Her wide beam provided additional stability - although she had a high ballast ratio the weight wasn't carried deep in the hull so its effect was minimised. Because of her wide beam the boat had to accept some trade-off in light airs in terms of wetted surface, but in a breeze the boat was almost unbeatable.
|One Ton Cup 1974 (Sea Spray)|
But Terrorist also appeared competitive even in light winds against the types of boats predominant at the 1974 event and she won the first race of the One Ton Cup by nearly five minutes. Yachting journalist Jack Knights reported that fellow American crews were surprised that she had been able to win in light air - everybody else was amazed that the boat could win at any time. However, a broken mast in the short ocean race, which ruled her out of the following race as well, prevented any chance of an overall win. This let the Peterson design Gumboots through to take the Cup that year.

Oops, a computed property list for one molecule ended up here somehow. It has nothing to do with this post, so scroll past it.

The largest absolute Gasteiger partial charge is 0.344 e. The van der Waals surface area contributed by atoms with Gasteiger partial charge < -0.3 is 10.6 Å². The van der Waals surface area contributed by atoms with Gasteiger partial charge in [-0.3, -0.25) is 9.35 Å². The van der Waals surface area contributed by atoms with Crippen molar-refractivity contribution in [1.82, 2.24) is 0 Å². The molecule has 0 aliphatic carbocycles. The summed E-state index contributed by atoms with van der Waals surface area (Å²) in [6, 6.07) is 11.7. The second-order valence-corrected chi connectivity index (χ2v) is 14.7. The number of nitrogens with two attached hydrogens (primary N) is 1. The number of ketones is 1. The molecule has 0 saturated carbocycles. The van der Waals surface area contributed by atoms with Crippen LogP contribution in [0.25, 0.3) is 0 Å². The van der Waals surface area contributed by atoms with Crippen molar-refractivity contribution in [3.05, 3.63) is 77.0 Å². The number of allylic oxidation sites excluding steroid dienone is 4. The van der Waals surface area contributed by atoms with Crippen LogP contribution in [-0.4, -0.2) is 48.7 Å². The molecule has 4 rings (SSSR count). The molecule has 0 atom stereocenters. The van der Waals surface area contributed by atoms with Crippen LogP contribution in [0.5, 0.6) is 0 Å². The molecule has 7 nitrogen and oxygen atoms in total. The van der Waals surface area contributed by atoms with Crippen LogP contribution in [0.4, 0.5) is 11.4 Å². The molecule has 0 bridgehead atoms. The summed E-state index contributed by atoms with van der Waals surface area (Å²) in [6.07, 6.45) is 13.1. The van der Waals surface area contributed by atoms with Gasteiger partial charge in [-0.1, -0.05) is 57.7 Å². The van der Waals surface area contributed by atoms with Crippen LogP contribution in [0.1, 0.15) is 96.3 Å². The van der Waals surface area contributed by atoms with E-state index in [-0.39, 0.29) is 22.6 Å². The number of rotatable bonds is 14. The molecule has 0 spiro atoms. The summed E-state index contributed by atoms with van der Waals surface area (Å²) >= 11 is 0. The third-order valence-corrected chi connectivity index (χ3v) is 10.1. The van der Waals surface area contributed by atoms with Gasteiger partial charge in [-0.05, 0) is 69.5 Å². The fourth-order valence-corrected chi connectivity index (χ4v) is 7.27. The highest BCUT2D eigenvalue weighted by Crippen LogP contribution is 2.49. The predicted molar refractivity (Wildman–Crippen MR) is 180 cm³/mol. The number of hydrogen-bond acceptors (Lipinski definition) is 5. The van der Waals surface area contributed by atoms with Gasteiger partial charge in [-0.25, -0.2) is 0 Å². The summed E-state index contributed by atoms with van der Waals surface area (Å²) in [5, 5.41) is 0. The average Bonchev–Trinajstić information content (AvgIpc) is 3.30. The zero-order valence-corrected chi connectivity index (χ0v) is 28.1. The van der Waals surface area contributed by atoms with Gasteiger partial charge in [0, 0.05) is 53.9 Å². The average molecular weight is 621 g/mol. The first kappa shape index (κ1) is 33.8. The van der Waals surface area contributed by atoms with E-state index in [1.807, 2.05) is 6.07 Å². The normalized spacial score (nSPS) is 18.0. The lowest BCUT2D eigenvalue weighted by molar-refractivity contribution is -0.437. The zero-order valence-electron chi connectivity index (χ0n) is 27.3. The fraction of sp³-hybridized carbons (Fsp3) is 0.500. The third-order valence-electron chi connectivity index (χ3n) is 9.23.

The long term future of Terrorist was seriously affected by the introduction of a 'moveable appendage factor' (MAF) to the IOR later in 1974, which raised her rating out of the One Ton rating limit of 27.5ft. Because she had been penalised out of the One Ton class, the owner, Al Cassell, decided to remove the hastily repaired old mast and to increase the height of her rig by about 2 feet to improve her light air performance. This change combined with the MAF penalty to boost Terrorist's rating to about 29.5ft.
|Terrorist on a tight reach (Carter Cassel Collection)|
|Terrorist as she was found a few years ago (photo Craig/CRM)|
|Undergoing hull fairing 2012 (photo Paul Tullos)|
Above and below - hull and decks all painted - February 2013 (photos Paul Tullos)
Update 16 August 2013: The new carbon mast (by GMT Composites) was recently fitted and Terrorist is now back in the water: